Marine Mammal Commission — Grants to Protect Marine Mammals 2018

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The Marine Mammal Commission will be accepting pre-proposals until January 11, 2018. The Commission will ONLY accept proposals on the focal area described below. There is no concurrent open call for proposals this year. Preference may be given to proposals requesting $50,000 or less; however, exceptional proposals requesting larger amounts (not to exceed $100,000) will be considered. Additional weight will be given to proposals that leverage other resources, have matching funds, or are highly collaborative in nature. At the time of posting, the federal government is working under a continuing resolution. Availability of funds to support research is dependent on passage of a final/full budget for the Commission.

Focal Area

Community-driven conservation approaches to eliminate, manage, or mitigate threats to marine mammals

Marine mammals continue to face an array of threats ranging from fisheries, noise, and vessel traffic to environmental change. Conservation action is needed to eliminate, manage, or mitigate these threats.  Successful conservation programs require not only an understanding of species and ecosystems, but also of the needs, values, perceptions, and cultures of the relevant human communities. Individuals need to become engaged, informed, and inspired to work toward altering human behavior. The Commission believes that increased awareness of examples of successful innovative, community-driven approaches to conservation will help.

UCSC researchers weighing an adult female northern elephant seal.
UCSC researchers weighing an adult female northern elephant seal. Research conducted under NMFS permit #87-1743. (Sam Simmons, Marine Mammal Commission)

This year the Commission is requesting proposals that focus on such examples. Proposals must include a component to evaluate the effectiveness of measures to eliminate, manage, or mitigate threats to marine mammals. The threat may come from any type of human activity (e.g. fishing, shipping, energy development) as well as from things like climate change, ocean acidification, or loss of ice cover. Particular consideration will be given to proposals that include a social science component where it is shown how greater understanding of human interests and motivation can inform management and improve the effectiveness of conservation efforts. For example, the success of measures to reduce the impacts of fisheries on marine mammals often depends on the support of communities. Gaining such support may hinge on having good information on attitudes within the fishing, environmental, and management communities, ensuring that both fishermen and non-fishermen have high levels of knowledge concerning the issue(s), and offering policy options that incentivize rather than just regulate. Proposals that are both empirically informed and linked to tangible management problems, and solutions, and that concern populations at extreme risk, may be given preference.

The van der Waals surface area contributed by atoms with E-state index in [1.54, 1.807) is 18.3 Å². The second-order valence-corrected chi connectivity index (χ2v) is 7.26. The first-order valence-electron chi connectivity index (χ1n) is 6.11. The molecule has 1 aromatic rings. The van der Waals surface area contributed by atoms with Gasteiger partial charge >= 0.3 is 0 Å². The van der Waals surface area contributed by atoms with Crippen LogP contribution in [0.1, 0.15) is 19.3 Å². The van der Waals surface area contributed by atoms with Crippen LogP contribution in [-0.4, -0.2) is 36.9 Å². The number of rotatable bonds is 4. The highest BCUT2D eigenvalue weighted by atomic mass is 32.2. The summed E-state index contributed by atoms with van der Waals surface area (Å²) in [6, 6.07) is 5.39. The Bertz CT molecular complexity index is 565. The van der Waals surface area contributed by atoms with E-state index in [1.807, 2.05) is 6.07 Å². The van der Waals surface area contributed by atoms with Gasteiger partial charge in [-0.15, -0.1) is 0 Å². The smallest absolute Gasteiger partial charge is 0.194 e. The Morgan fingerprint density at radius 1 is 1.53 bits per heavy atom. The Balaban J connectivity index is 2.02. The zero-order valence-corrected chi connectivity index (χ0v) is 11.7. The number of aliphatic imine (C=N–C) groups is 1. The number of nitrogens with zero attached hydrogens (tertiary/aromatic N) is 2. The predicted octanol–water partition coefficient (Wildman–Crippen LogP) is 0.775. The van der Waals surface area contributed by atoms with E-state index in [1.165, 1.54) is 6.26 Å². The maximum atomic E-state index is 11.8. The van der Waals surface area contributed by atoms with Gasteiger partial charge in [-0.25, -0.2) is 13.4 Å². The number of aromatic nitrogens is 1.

For a given project, only a single pre-proposal, submitted to a single topic area (see below) will be accepted.

Topic Area A: Research and Conservation

Proposals on basic or applied marine mammal research, development of new technologies, or those explicitly related to marine mammal conservation, policy or management, should be submitted to this topic area.

Topic Area B: Outreach and Connectivity

Proposals requesting funds for conferences, workshops, symposia, education, outreach, or publication development should be submitted to this topic area.

 

Visit the Official Webpage of Marine Mammal Commission — Grants to Protect Marine Mammals 2018

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